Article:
Title: In Another Country
Director: Hong Sang-Soo
Starring: Isabelle Huppert, Yoo Jun-Sang, Kwon Hae-Hyo, Moon So-Ri, Moon Sung-Keun, Jung Yoo-Mi, Yoon Yeo-Jeong
An intriguing little cross-cultural curio that plays like a woozy, jazz-improv riff on romantic futility and destiny, South Korean director Hong Sang-Soo’s “In Another Country” is a trifling cinematic doff of the cap to French New Wave cinema, but kind of beguiling nonetheless. It’s an arthouse bon-bon all the way, but one that fans of French actress Isabelle Huppert will surely not wish to miss.
“In Another Country,” which played in competition last year at the Cannes Film Festival, unfolds in three segments. In each, Huppert plays Anne, a French visitor to a small South Korean beach town named Mohang. In the first, though, she’s a filmmaker visiting a colleague (Kwon Hae-Hyo) and his pregnant wife (Moon So-Ri), who is suspicious and jealous of their relationship. In the second, she’s the well-off wife of a traveling businessman who slips away to rekindle an affair with a Korean filmmaker (Moon Sung-Keun) in turn gripped by his own petty covetousness. In the final story, Anne is a lonelier divorcée traveling with her friend (Yoon Yeo-Jeong), a university instructor. Undercurrents of infidelity and spiritual and romantic settledness factor into each segment, as does a kind of goofy lifeguard (Yoo Jun-Sang) with whom Anne crosses paths.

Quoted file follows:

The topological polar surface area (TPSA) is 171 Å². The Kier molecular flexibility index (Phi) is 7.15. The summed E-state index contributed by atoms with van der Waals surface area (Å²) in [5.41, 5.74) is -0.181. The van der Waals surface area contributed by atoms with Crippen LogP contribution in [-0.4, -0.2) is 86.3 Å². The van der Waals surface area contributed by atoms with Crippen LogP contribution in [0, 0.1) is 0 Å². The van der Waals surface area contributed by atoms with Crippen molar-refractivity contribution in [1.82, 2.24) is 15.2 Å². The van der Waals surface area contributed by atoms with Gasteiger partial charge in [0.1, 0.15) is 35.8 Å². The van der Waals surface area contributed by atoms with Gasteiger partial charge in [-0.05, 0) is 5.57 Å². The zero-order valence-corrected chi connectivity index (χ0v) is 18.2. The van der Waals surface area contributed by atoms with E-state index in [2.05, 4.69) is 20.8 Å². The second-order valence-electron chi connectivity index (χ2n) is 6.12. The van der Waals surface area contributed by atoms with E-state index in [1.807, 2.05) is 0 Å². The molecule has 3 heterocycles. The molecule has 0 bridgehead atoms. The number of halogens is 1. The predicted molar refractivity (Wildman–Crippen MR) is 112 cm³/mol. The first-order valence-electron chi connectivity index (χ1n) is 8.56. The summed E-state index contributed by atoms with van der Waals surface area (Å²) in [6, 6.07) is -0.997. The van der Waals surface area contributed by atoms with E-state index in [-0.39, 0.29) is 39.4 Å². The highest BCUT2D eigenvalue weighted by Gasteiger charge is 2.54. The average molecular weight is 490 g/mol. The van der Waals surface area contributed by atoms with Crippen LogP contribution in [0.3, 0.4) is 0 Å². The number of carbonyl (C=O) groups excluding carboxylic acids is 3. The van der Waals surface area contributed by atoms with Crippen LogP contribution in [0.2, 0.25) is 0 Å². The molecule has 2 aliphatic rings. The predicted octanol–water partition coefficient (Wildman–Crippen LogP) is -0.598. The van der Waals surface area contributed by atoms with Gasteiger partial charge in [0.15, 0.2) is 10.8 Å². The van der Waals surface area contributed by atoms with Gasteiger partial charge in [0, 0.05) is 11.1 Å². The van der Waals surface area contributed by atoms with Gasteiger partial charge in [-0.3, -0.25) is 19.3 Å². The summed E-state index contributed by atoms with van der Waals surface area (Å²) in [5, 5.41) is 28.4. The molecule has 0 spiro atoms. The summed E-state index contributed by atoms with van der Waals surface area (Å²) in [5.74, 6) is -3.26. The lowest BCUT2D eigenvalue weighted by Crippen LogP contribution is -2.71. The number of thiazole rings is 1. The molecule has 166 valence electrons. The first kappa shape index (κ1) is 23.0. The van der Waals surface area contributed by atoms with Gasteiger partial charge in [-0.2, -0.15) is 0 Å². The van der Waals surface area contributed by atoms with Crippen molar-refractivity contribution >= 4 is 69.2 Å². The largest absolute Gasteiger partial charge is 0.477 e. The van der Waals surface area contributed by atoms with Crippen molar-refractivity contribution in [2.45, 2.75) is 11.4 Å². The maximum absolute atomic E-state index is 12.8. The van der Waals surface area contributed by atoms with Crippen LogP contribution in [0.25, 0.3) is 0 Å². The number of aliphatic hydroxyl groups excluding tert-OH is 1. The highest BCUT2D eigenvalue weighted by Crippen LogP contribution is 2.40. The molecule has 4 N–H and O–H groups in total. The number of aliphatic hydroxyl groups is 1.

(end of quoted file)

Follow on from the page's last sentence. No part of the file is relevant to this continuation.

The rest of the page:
Hong (“Woman is the Future of Man,” “Night and Day,” “Woman on the Beach”) is considered one of the more established (and prolific) auteur filmmakers working in South Korea today, and with “In Another Country” he delivers another aesthetically bold work, a movie of watchwork-like moving parts in which characters feel can variously feel three-dimensional and entirely representational. Like many writer-directors, his work often plumbs some of the same themes (neuroses born of relationships) and unfolds in familiar settings (beaches are a favorite). In this regard, “In Another Country” sometimes feels like a whimsical repackaging of past material.
Huppert, however, gives the movie — Hong’s first work in predominantly English, though there are subtitles as well — a fresh and amusing spin. (A scene of her baying at goats is a left-field delight that keeps on giving.) Hong elicits engaging, naturalistic performances from his actors, and in sketching out these different possible lives of Anne he seems to be making a commentary on the ephemeral nature of romance, while also fetishistically indulging his love of the French New Wave.
Written by: Brent Simon